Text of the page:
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This page has been funded by UCB, but editorial control lies with the contributors. UCB only performed a medical accuracy review but was not otherwise involved in the content.

Katie Waller

Science and Patient Engagement Officer, The Lily Foundation

Mitochondrial disease is extremely rare and life-changing. Thanks to dedicated patient advocacy and growing research, patients have reason for hope.


When a person receives a shock diagnosis, it challenges not only their own coping mechanisms but their whole family’s resilience. When the disease is rare, and not yet properly understood by medical science, it is more traumatic still.

Supporting people diagnosed with mitochondrial disease

The Lily Foundation was founded in 2007 by Liz Curtis in memory of her daughter Lily, who died from mitochondrial disease at eight months old. Finding little in the way of specialist knowledge or support available to help her through her ordeal, Liz set out to provide answers for herself and others in her situation. What began as an informal network of family and friends quickly grew into a national charity, which today supports over 1,200 families.

Unmet clinical need in mitochondrial disease

One of the biggest frustrations of families is the ‘We don’t know what this is’ aspect of the disease, explains Katie Waller, the Science and Patient Engagement Officer at The Lily Foundation. “Yet, 1 in 5,000 births will develop a life-threatening form of mitochondrial disease.”

Mitochondrial disease refers to a group of disorders that affect the mitochondria, which are tiny compartments present in almost every cell of the body. There are currently over 350 known genes that can be involved in mitochondrial disease, with new variants continuing to be discovered. Some types of mitochondrial disease — TK2d, for example — are well understood. However, types with less straightforward and varied symptoms are still being studied, leaving patients with undefined clinical courses.

Specialised support services provide ongoing
support to patients and families, including
creating family and patient events.

Mitochondrial disease in children and adults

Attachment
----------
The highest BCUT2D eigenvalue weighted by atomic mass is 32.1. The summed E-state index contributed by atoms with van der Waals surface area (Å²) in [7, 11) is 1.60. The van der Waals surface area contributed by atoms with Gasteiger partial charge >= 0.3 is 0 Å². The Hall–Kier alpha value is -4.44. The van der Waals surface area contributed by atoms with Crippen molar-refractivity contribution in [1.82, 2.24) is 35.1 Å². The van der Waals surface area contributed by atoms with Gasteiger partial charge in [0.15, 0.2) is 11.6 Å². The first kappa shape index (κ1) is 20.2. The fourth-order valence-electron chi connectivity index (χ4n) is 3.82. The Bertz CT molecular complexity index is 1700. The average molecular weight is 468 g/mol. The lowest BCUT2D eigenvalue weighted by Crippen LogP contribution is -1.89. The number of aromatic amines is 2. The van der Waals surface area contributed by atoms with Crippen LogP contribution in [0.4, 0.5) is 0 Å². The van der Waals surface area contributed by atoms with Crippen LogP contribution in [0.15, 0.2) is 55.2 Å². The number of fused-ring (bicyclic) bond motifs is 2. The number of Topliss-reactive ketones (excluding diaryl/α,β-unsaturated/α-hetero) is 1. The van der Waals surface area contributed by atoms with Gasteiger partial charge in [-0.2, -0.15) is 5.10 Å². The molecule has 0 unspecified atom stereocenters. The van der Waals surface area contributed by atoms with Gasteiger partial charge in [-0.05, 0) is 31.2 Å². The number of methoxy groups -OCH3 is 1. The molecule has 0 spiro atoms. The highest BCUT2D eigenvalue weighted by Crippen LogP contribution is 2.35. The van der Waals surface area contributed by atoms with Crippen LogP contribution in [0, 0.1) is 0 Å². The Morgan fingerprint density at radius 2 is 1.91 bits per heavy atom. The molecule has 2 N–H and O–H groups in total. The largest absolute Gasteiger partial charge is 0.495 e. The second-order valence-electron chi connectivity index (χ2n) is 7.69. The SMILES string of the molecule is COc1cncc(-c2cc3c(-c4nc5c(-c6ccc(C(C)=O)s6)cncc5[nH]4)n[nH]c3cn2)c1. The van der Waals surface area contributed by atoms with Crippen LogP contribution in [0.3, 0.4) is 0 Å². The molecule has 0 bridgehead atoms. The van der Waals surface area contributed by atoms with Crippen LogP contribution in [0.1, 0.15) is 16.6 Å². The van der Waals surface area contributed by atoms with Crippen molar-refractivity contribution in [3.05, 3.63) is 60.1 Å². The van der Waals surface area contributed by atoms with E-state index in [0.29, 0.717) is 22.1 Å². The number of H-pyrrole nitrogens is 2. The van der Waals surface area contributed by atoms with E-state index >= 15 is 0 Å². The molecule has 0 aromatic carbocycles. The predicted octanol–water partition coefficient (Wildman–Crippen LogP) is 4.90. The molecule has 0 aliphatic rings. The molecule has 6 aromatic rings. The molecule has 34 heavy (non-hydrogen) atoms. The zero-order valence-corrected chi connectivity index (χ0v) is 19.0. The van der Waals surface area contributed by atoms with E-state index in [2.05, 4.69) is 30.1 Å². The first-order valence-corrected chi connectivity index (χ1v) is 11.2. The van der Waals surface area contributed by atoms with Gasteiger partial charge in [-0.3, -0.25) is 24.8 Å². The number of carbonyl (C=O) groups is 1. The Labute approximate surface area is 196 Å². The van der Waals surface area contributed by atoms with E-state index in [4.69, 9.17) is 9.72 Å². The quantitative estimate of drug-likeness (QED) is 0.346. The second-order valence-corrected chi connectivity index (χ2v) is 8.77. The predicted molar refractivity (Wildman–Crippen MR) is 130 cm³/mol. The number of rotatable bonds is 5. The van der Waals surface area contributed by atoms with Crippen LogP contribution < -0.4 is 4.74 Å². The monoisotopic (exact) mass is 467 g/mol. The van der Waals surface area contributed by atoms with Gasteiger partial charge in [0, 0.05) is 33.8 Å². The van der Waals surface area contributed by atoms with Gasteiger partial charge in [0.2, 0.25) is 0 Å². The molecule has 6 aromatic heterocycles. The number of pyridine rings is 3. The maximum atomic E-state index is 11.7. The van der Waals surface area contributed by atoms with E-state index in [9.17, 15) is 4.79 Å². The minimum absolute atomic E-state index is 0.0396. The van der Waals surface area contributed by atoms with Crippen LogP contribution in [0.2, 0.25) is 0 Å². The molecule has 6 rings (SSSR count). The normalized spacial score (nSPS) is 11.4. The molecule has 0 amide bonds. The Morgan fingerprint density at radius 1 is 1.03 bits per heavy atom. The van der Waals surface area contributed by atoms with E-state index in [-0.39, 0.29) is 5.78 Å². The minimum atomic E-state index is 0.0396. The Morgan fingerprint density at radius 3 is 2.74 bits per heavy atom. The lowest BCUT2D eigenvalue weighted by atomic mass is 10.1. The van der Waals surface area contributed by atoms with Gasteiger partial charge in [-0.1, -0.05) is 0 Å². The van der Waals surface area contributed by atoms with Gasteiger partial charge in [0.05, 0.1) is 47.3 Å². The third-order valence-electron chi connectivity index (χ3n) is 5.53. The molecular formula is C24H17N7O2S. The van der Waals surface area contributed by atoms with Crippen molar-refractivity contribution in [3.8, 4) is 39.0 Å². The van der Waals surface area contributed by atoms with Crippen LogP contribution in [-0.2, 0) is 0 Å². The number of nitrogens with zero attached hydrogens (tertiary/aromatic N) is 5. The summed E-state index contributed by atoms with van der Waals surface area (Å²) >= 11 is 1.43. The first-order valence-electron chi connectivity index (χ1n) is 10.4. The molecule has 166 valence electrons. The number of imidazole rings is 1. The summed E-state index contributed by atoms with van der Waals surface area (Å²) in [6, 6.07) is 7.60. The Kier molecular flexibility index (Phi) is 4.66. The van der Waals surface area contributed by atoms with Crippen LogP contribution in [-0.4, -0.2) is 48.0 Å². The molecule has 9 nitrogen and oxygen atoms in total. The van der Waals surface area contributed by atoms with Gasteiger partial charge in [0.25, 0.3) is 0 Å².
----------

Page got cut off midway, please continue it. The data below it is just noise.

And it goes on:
“It can affect anyone at any age, but often, there is an acute presentation in children, leading to them going into paediatric intensive care. This can mean a faster track to diagnosis,” explains Waller. In contrast, an adult patient may wait several years for a diagnosis because they might present with other conditions like deafness or diabetes. “Often, nobody puts the pieces together, which is down to a lack of awareness in community medicine. It’s heartbreaking to hear of patients being bounced between different medical departments,” says Waller.

Advantages of the patient community

She adds that: “The Foundation’s role in bridging this gap has been huge. By building a patient community, we can give families the information they need to understand the disease.” Their specialised support services provide ongoing support to patients and families, including creating family and patient events.

They are also set to appoint a care advisor to signpost people to medical services, a welfare and benefits advisor, plus psychological support services. They are the largest charitable funder of the disease in Europe with £3 million donated to research diagnostics and treatment.

Expanding research channels

With no known treatments and symptoms often hard to pin down, international research is critical to obtaining the best medical support for patients. “This allows us to pool our resources with researchers across Europe and further afield,” explains Waller. The Foundation is part of a network of clinicians, industry partners and patient groups developing natural history data so that laboratory testing for potential treatments for Leigh Syndrome can take place.

The Lily Foundation also sits on GENOMIT, which is a global network of national centres working closely with patient organisations to improve the care of patients with mitochondrial disease worldwide. Research such as this — as well as dedicated centres of excellence in London, Oxford, Newcastle and Cambridge — give patients and families hope for the future. Waller concludes: “The connection that patients have with researchers makes a huge difference. When we bring researchers to our annual family weekend, they often say, ‘I’m no longer just working with blood samples but for the families to have better outcomes in the future.’”

This page has been funded by UCB, but editorial control lies with the contributors. UCB only performed a medical accuracy review but was not otherwise involved in the content.

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